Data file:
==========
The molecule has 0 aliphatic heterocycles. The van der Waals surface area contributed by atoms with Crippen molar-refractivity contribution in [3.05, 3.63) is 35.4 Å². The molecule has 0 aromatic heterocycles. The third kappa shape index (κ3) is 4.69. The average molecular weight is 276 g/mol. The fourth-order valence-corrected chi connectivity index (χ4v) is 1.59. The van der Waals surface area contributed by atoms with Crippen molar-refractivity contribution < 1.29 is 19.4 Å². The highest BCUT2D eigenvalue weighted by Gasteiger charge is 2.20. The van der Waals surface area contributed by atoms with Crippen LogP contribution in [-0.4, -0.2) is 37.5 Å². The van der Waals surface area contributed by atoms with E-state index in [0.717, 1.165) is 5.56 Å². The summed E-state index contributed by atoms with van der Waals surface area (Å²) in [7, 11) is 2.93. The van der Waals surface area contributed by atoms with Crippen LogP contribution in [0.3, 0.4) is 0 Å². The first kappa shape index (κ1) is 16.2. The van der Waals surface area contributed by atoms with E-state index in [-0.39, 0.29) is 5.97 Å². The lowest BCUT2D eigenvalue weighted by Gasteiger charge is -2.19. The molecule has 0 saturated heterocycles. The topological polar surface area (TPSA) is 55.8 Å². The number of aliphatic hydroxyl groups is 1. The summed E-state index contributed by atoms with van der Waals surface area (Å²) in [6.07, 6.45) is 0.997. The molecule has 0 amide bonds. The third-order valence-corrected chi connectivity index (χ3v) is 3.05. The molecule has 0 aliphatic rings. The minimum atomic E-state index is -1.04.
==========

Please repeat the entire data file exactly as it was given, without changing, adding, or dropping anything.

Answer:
The molecule has 0 aliphatic heterocycles. The van der Waals surface area contributed by atoms with Crippen molar-refractivity contribution in [3.05, 3.63) is 35.4 Å². The molecule has 0 aromatic heterocycles. The third kappa shape index (κ3) is 4.69. The average molecular weight is 276 g/mol. The fourth-order valence-corrected chi connectivity index (χ4v) is 1.59. The van der Waals surface area contributed by atoms with Crippen molar-refractivity contribution < 1.29 is 19.4 Å². The highest BCUT2D eigenvalue weighted by Gasteiger charge is 2.20. The van der Waals surface area contributed by atoms with Crippen LogP contribution in [-0.4, -0.2) is 37.5 Å². The van der Waals surface area contributed by atoms with E-state index in [0.717, 1.165) is 5.56 Å². The summed E-state index contributed by atoms with van der Waals surface area (Å²) in [7, 11) is 2.93. The van der Waals surface area contributed by atoms with Crippen LogP contribution in [0.3, 0.4) is 0 Å². The first kappa shape index (κ1) is 16.2. The van der Waals surface area contributed by atoms with E-state index in [-0.39, 0.29) is 5.97 Å². The lowest BCUT2D eigenvalue weighted by Gasteiger charge is -2.19. The molecule has 0 saturated heterocycles. The topological polar surface area (TPSA) is 55.8 Å². The number of aliphatic hydroxyl groups is 1. The summed E-state index contributed by atoms with van der Waals surface area (Å²) in [6.07, 6.45) is 0.997. The molecule has 0 amide bonds. The third-order valence-corrected chi connectivity index (χ3v) is 3.05. The molecule has 0 aliphatic rings. The minimum atomic E-state index is -1.04.